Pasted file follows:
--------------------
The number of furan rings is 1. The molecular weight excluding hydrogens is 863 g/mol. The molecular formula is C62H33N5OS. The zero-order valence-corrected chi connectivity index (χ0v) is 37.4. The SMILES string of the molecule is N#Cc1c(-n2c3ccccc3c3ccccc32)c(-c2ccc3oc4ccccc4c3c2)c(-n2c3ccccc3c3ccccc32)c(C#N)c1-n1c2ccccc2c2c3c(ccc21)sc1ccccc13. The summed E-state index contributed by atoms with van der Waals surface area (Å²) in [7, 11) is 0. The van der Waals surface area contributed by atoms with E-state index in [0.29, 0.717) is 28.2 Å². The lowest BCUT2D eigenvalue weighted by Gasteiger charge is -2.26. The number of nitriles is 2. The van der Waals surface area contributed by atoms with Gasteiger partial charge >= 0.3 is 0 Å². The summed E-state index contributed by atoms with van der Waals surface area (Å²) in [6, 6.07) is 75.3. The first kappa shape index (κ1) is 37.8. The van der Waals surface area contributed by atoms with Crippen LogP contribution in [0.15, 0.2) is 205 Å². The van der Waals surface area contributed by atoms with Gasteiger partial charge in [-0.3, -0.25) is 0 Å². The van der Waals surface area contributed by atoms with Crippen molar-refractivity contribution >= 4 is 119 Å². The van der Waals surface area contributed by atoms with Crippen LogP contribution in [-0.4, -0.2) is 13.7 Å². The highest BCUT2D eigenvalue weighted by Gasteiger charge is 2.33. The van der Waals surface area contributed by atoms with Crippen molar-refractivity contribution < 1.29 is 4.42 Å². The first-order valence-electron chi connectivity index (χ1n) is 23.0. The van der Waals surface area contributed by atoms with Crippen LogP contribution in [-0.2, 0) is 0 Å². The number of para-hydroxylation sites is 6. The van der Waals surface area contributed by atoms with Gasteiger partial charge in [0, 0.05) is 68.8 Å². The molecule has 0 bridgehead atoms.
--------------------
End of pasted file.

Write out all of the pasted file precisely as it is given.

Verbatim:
The number of furan rings is 1. The molecular weight excluding hydrogens is 863 g/mol. The molecular formula is C62H33N5OS. The zero-order valence-corrected chi connectivity index (χ0v) is 37.4. The SMILES string of the molecule is N#Cc1c(-n2c3ccccc3c3ccccc32)c(-c2ccc3oc4ccccc4c3c2)c(-n2c3ccccc3c3ccccc32)c(C#N)c1-n1c2ccccc2c2c3c(ccc21)sc1ccccc13. The summed E-state index contributed by atoms with van der Waals surface area (Å²) in [7, 11) is 0. The van der Waals surface area contributed by atoms with E-state index in [0.29, 0.717) is 28.2 Å². The lowest BCUT2D eigenvalue weighted by Gasteiger charge is -2.26. The number of nitriles is 2. The van der Waals surface area contributed by atoms with Gasteiger partial charge >= 0.3 is 0 Å². The summed E-state index contributed by atoms with van der Waals surface area (Å²) in [6, 6.07) is 75.3. The first kappa shape index (κ1) is 37.8. The van der Waals surface area contributed by atoms with Crippen LogP contribution in [0.15, 0.2) is 205 Å². The van der Waals surface area contributed by atoms with Gasteiger partial charge in [-0.3, -0.25) is 0 Å². The van der Waals surface area contributed by atoms with Crippen molar-refractivity contribution >= 4 is 119 Å². The van der Waals surface area contributed by atoms with Crippen LogP contribution in [-0.4, -0.2) is 13.7 Å². The highest BCUT2D eigenvalue weighted by Gasteiger charge is 2.33. The van der Waals surface area contributed by atoms with Crippen molar-refractivity contribution < 1.29 is 4.42 Å². The first-order valence-electron chi connectivity index (χ1n) is 23.0. The van der Waals surface area contributed by atoms with Crippen LogP contribution in [-0.2, 0) is 0 Å². The number of para-hydroxylation sites is 6. The van der Waals surface area contributed by atoms with Gasteiger partial charge in [0, 0.05) is 68.8 Å². The molecule has 0 bridgehead atoms.